Tuesday, November 27, 2012
Sorghum is a cereal grass grown for grain and syrup. We grow it to feed our cows. We had it harvested two ways. Some of it was combined for seed and the rest was harvested as silage. This is how it was done in my words and pictures. I did get some help from Adam and Van on some of the correct terms. And if you ask my granddaughter, Annabelle, what this stuff is, she will tell you it is CORN!!!
It is very pretty growing out in the huge fields. When we decorate for fall… we go all out!!!
The seed of the sorghum is picked by the combine.
The seed is then dumped into dump trucks to be taken and used as feed for cows and chickens.
We had a celebrity truck driver… Brad. Talking business while taking care of business.
We keep the seed in the big barn until time to sell it. It just sits in big piles on the barn floor. The reason we don’t feed it to our cows is because it has to be rolled and flaked first and we don’t have the equipment to do that. Some of this seed may even be fed to chickens.
The harvesting and chopping of the sorghum is the most interesting part of this whole process. This step is done by this awesome machine. It is called a forage harvester. It looks more like a creature from a horror movie to me. It is very intimidating up close and personal. This one is a Claas Jaguar.
As the sorghum is harvested and chopped it is dumped into trucks. The interesting part is that the truck has to run right beside or right behind the harvester close and fast enough to catch the silage coming out of the dump chute. This is really something to see. I am not sure who the better driver is, the driver of the harvester or the driver of the truck. This is all done very quickly.
The trucks follow along so that as soon as one is full there is another to get in place so the harvester does not have to stop for very long.
The trucks wait their turn to fall in line and travel quickly over the harvested field, all the while keeping extremely close to the harvester. The harvesters move so quickly that the trucks don’t have to wait around for very long.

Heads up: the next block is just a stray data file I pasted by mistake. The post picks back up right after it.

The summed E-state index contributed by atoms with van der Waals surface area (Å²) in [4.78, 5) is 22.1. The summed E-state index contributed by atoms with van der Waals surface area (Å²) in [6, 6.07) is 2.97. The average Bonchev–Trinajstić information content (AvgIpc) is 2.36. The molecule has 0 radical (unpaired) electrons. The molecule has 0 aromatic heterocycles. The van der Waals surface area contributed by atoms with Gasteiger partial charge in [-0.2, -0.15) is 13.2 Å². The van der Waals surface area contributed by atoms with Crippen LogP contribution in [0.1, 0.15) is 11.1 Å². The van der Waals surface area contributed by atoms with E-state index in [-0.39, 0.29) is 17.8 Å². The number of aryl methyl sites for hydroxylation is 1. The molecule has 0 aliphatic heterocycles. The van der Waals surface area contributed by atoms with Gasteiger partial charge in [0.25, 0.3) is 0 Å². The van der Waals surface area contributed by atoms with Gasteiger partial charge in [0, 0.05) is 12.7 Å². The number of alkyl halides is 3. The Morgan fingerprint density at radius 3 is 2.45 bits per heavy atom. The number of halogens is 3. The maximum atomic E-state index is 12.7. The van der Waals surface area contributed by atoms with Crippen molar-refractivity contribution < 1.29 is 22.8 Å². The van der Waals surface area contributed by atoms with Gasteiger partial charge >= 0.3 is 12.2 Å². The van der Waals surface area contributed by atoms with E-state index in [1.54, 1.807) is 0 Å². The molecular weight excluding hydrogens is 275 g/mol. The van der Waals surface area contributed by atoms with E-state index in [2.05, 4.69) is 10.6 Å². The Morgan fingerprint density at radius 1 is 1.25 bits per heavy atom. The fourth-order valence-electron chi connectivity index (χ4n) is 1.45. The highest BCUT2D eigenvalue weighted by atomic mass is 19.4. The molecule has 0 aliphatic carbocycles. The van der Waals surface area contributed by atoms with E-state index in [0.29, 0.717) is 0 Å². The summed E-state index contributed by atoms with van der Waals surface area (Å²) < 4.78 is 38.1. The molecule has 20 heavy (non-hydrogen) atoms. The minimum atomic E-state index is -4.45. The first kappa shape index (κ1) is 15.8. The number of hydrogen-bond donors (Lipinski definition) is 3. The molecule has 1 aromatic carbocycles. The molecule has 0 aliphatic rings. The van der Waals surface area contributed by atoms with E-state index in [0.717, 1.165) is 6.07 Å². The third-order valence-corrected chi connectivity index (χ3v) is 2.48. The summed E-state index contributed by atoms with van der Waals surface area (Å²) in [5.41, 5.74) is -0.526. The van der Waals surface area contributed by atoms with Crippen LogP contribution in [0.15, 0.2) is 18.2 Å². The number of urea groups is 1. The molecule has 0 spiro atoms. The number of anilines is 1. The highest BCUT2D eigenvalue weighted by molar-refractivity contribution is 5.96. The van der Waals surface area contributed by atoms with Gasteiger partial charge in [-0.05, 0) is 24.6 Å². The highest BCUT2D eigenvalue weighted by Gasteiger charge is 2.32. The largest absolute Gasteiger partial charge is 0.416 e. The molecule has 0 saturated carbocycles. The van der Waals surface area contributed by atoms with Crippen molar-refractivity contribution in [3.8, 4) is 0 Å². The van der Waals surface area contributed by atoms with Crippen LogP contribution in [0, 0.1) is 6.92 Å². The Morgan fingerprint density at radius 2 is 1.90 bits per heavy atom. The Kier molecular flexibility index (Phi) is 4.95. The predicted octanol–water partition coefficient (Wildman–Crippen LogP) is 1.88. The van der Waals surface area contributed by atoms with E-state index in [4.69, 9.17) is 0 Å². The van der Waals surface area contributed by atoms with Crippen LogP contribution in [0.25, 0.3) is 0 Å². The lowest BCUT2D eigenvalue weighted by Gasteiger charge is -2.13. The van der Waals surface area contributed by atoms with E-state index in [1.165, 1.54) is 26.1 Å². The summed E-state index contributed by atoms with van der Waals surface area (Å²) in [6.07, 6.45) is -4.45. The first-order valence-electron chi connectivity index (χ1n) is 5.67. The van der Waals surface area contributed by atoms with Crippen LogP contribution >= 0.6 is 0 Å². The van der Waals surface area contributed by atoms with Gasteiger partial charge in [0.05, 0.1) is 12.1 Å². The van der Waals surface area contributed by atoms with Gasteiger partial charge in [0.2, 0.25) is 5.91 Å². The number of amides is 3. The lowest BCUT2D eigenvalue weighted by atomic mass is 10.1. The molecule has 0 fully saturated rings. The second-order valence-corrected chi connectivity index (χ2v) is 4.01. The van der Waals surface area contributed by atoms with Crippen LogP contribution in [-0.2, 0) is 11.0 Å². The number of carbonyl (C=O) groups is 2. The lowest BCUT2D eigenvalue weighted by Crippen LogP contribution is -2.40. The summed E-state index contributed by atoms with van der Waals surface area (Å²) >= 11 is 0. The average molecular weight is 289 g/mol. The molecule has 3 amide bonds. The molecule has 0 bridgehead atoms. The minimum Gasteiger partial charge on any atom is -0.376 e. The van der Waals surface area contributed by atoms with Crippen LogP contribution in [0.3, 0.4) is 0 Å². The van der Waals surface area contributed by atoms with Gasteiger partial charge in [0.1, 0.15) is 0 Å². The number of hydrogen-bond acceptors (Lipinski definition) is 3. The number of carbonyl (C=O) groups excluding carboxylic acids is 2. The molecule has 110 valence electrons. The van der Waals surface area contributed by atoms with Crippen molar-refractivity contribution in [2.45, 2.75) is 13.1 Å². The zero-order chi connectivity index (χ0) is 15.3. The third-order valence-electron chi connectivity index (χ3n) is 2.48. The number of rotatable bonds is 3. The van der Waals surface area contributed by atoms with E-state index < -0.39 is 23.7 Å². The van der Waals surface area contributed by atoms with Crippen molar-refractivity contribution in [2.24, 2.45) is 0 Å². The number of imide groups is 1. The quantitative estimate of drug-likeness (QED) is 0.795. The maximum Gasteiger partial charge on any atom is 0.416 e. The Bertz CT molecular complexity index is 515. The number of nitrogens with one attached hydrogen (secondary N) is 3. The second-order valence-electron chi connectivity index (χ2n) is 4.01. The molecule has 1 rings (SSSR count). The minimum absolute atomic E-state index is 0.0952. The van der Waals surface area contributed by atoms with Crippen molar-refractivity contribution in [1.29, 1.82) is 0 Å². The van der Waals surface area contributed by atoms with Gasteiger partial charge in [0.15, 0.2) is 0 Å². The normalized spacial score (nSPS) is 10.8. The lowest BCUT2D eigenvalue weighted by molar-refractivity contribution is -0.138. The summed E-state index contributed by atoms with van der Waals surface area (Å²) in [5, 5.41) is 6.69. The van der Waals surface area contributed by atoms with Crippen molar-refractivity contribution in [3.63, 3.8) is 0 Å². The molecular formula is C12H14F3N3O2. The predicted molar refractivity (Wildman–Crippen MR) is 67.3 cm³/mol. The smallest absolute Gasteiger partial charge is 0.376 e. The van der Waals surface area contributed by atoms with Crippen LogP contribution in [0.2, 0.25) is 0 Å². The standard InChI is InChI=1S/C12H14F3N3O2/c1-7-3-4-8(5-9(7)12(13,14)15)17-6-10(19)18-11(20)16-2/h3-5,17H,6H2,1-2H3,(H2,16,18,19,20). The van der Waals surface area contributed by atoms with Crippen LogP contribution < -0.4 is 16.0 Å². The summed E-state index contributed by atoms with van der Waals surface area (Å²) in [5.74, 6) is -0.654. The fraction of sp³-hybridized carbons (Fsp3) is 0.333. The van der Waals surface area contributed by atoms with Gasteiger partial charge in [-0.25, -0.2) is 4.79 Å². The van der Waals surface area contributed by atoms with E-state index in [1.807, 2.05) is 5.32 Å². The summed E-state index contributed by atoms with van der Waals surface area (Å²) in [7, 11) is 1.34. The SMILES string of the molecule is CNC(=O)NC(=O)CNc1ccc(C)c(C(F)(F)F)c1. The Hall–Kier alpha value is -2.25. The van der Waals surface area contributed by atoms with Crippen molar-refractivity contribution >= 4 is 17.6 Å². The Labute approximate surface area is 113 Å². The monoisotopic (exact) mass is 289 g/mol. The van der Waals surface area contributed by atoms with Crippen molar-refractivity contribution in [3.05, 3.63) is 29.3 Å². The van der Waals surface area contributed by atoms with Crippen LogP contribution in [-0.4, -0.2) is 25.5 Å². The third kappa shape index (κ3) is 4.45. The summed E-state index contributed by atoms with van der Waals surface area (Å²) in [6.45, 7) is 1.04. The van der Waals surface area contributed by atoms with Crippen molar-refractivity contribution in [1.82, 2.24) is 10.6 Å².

The silage is then is taken by truck to one of two places. For quick use feed, it is taken to the barn and to save for winter feeding it is taken to be bagged in huge, long plastic silage bags.
The silage is weighed before it is taken to the barn or to be bagged.
Some of the silage is dumped into the concrete hold up right outside the barn. That makes it easier to get to when it is time to mix it as feed. This is what chopped sorghum/silage looks like.
The other loads are dumped into piles inside the barn to keep them protected from the weather. These piles are used up quick in just a few days before the silage has time to rot.
These dump trucks work different than normal dump trucks. They are called box wagons. Instead of dumping there is a mechanism inside the bed that pushes out the load. It is a series of chains on the floor that work like a conveyor belt.
The silage to be bagged is dumped into a silage bagger and packed tightly into this long plastic silage bag. It can then be sealed and is protected from the weather until it is used to mix as feed. While inside this bag the silage will ferment. The fermentation is actually the silage going through a heat. This process is beneficial. If not in the bag the silage would rot and be no good for feed. The purpose of the bag is to keep out all oxygen. The silage is mixed with molasses and chopped up hay and is fed to the cows. If possible we sometimes like to mix in either brewers grain (the by-product of beer) or citrus pulp (the by-product of orange juice). Both of these have great nutritional value and are really good for the cows. These are sometimes hard to find and get delivered but we we can get them the cows seem a little more happy… I wonder why. FYI citrus pulp smells good, but brewers grain, also called milo, stinks to the high Heavens…yuck, yuck, yuck!!!!! You can smell this stuff from really far away.
Harvesting and combining sorghum is just another one of our many processes. Just another thing we are fortunate enough to be able to grow. This is the second year we have harvested sorghum. As with everything we do, it is a learning process. We learn what to do and not to do next time. These processes never cease to amaze me. The intricate steps that have to be taken in a precise order to get the desired result. It is an amazing world we live in. Anyone who ever said farmers are simple-minded people have never met my farmers. And they would be smart to never say a negative word about them either, particularly within earshot of me. I love farmers… especially mine.
at 3:51 PM